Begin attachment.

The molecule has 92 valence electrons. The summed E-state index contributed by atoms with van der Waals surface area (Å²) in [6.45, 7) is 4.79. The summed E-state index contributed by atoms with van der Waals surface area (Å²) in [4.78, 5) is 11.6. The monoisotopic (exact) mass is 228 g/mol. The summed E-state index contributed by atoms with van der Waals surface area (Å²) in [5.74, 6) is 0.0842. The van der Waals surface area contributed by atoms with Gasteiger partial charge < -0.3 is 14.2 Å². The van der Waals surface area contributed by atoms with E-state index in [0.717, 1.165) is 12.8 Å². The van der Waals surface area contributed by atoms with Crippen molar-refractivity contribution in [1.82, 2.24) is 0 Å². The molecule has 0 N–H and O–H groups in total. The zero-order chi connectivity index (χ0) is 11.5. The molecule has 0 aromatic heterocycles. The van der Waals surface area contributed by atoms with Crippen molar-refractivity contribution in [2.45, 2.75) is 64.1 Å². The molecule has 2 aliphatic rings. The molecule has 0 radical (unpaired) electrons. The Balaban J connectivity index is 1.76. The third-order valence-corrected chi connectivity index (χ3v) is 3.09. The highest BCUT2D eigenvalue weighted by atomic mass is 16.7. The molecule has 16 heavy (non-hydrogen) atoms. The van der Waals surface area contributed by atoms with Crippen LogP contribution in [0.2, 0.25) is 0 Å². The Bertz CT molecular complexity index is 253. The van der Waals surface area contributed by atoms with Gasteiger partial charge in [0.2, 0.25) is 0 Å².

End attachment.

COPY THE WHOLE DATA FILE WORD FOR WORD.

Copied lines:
The molecule has 92 valence electrons. The summed E-state index contributed by atoms with van der Waals surface area (Å²) in [6.45, 7) is 4.79. The summed E-state index contributed by atoms with van der Waals surface area (Å²) in [4.78, 5) is 11.6. The monoisotopic (exact) mass is 228 g/mol. The summed E-state index contributed by atoms with van der Waals surface area (Å²) in [5.74, 6) is 0.0842. The van der Waals surface area contributed by atoms with Gasteiger partial charge < -0.3 is 14.2 Å². The van der Waals surface area contributed by atoms with E-state index in [0.717, 1.165) is 12.8 Å². The van der Waals surface area contributed by atoms with Crippen molar-refractivity contribution in [1.82, 2.24) is 0 Å². The molecule has 0 N–H and O–H groups in total. The zero-order chi connectivity index (χ0) is 11.5. The molecule has 0 aromatic heterocycles. The van der Waals surface area contributed by atoms with Crippen molar-refractivity contribution in [2.45, 2.75) is 64.1 Å². The molecule has 2 aliphatic rings. The molecule has 0 radical (unpaired) electrons. The Balaban J connectivity index is 1.76. The third-order valence-corrected chi connectivity index (χ3v) is 3.09. The highest BCUT2D eigenvalue weighted by atomic mass is 16.7. The molecule has 16 heavy (non-hydrogen) atoms. The van der Waals surface area contributed by atoms with Crippen LogP contribution in [0.2, 0.25) is 0 Å². The Bertz CT molecular complexity index is 253. The van der Waals surface area contributed by atoms with Gasteiger partial charge in [0.2, 0.25) is 0 Å².